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Spain's state prosecutor summons Catalan mayors over independence vote
14 September 2017, 12:37 | Erma Lawrence
Million march for Catalonian independence
Catalonia's public prosecutor has ordered the seizure of all ballot papers ahead of a banned independence referendum deemed illegal, reported BBC.
The question for October 1 is what happens when the regional police (Mosos) is ordered by a court to stop the referendum, they refuse, and the Civil Guard is called in. It suspended a law approving the October 1 vote last week.
Spain's Prime Minister Mariano Rajoy, centre, attends an urgent cabinet meeting at the Moncloa palace in Madrid.
However, the willing mayors represent less than half of the region's voting-age population.
So far, 712 of a total 948 municipal leaders have said they would allow public spaces to be used for the referendum, although the mayor of the region's most populous area - the city of Barcelona - has yet to take a definitive position.
The move increases the pressure on Catalan officials just one day before the pro-separatist camp officially kicks off its referendum campaign in the Mediterranean port of Tarragona.
- "Put me in prison" - Those against independence complained that a day meant for all Catalans had been hijacked by separatists - and even more so this year, ahead of the referendum.
Spain's Constitutional Court has suspended a referendum law that was fast-tracked through Catalonia's regional parliament last week but the Catalan government has vowed to go ahead with the vote nonetheless.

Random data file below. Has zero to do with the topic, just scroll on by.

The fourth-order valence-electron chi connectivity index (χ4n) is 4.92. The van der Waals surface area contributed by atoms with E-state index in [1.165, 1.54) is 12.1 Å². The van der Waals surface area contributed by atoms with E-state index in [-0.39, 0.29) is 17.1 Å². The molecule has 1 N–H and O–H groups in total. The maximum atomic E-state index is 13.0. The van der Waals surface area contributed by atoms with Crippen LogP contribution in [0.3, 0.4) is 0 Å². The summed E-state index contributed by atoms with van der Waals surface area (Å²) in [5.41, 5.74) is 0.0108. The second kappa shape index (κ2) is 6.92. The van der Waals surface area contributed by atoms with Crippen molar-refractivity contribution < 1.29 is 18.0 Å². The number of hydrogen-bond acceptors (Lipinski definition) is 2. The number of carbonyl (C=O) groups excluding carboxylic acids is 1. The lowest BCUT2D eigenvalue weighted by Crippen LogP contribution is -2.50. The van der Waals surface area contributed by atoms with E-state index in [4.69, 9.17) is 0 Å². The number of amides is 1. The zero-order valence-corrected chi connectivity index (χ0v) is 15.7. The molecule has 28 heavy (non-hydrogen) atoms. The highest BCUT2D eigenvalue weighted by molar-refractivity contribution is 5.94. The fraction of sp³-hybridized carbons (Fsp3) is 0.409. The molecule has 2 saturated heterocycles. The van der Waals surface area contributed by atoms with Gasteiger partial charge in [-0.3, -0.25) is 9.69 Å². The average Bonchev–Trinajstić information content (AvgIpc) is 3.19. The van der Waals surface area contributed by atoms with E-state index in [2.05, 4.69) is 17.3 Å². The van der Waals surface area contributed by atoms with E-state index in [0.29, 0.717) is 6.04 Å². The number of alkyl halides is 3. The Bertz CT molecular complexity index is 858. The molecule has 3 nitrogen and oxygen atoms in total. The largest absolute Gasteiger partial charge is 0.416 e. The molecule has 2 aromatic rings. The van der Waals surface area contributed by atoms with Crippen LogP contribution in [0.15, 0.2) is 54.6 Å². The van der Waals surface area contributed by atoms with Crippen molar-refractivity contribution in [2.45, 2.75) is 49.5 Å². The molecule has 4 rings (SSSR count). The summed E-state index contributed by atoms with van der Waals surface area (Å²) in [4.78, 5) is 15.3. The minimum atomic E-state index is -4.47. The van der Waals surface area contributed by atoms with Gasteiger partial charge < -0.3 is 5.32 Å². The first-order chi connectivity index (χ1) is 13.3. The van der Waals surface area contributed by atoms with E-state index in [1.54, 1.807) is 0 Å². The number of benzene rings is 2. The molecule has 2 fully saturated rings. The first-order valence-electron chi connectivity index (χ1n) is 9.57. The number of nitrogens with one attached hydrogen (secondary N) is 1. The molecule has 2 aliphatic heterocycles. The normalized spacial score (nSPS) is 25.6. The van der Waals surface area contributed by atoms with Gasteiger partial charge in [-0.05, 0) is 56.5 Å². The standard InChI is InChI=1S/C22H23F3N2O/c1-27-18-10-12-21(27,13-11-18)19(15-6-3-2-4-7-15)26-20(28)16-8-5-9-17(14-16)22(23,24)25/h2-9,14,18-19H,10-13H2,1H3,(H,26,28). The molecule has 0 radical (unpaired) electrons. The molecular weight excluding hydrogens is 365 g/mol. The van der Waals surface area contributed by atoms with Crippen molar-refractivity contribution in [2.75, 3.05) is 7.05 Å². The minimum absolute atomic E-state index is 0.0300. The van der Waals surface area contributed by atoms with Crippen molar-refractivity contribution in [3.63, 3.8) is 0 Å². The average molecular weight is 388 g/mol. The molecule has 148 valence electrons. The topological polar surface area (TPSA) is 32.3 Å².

Police have searched a Catalan printing house and a local weekly newspaper suspected of making ballots for the referendum, while Spain's state prosecutor has opened criminal proceedings against Puigdemont and other Catalan officials. In 2015, the court declared regional independence referendums to be unconstitutional.
Prime Minister Mariano Rajoy, whose conservative government is fiercely against the vote, wished Catalonia "a good day", calling "for a Diada of freedom, cohabitation and respect for all Catalans".
The Constitutional Court, Spain's highest authority on such matters, suspended the law while judges consider whether it is against the country's constitution.
Rajoy on Wednesday urged Catalans to boycott the referendum.
"If anyone urges you to go to a polling station, don't go, because the referendum can't take place, it would be an absolutely illegal act", the prime minister said.
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